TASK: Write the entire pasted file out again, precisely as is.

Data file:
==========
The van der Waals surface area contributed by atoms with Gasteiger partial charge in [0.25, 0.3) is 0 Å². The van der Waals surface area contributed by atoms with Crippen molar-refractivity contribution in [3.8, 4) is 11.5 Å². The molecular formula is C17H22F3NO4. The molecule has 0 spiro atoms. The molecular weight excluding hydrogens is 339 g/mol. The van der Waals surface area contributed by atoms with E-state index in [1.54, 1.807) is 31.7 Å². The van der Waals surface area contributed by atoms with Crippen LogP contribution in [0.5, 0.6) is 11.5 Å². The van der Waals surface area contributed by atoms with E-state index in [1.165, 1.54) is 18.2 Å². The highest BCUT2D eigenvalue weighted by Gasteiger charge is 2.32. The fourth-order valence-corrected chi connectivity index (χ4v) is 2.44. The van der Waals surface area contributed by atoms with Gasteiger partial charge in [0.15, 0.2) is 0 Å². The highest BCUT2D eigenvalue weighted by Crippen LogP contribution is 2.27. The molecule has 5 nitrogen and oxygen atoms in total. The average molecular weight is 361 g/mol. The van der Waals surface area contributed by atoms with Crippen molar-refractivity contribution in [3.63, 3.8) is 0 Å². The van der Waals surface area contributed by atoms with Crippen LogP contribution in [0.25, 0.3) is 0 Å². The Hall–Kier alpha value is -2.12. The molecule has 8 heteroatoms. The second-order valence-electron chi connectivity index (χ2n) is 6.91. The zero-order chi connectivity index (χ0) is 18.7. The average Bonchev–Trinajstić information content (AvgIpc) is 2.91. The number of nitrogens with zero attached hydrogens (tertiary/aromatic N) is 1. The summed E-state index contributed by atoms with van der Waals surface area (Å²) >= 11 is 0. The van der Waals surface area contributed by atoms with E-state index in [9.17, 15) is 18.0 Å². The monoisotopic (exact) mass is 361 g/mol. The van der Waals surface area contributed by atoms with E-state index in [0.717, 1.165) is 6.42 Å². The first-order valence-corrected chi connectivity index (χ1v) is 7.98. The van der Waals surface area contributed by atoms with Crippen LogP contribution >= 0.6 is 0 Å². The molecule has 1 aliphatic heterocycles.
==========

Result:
The van der Waals surface area contributed by atoms with Gasteiger partial charge in [0.25, 0.3) is 0 Å². The van der Waals surface area contributed by atoms with Crippen molar-refractivity contribution in [3.8, 4) is 11.5 Å². The molecular formula is C17H22F3NO4. The molecule has 0 spiro atoms. The molecular weight excluding hydrogens is 339 g/mol. The van der Waals surface area contributed by atoms with E-state index in [1.54, 1.807) is 31.7 Å². The van der Waals surface area contributed by atoms with Crippen LogP contribution in [0.5, 0.6) is 11.5 Å². The van der Waals surface area contributed by atoms with E-state index in [1.165, 1.54) is 18.2 Å². The highest BCUT2D eigenvalue weighted by Gasteiger charge is 2.32. The fourth-order valence-corrected chi connectivity index (χ4v) is 2.44. The van der Waals surface area contributed by atoms with Gasteiger partial charge in [0.15, 0.2) is 0 Å². The highest BCUT2D eigenvalue weighted by Crippen LogP contribution is 2.27. The molecule has 5 nitrogen and oxygen atoms in total. The average molecular weight is 361 g/mol. The van der Waals surface area contributed by atoms with Crippen molar-refractivity contribution in [3.63, 3.8) is 0 Å². The van der Waals surface area contributed by atoms with Crippen LogP contribution in [0.25, 0.3) is 0 Å². The Hall–Kier alpha value is -2.12. The molecule has 8 heteroatoms. The second-order valence-electron chi connectivity index (χ2n) is 6.91. The zero-order chi connectivity index (χ0) is 18.7. The average Bonchev–Trinajstić information content (AvgIpc) is 2.91. The number of nitrogens with zero attached hydrogens (tertiary/aromatic N) is 1. The summed E-state index contributed by atoms with van der Waals surface area (Å²) >= 11 is 0. The van der Waals surface area contributed by atoms with E-state index in [9.17, 15) is 18.0 Å². The monoisotopic (exact) mass is 361 g/mol. The van der Waals surface area contributed by atoms with E-state index in [0.717, 1.165) is 6.42 Å². The first-order valence-corrected chi connectivity index (χ1v) is 7.98. The van der Waals surface area contributed by atoms with Crippen LogP contribution >= 0.6 is 0 Å². The molecule has 1 aliphatic heterocycles.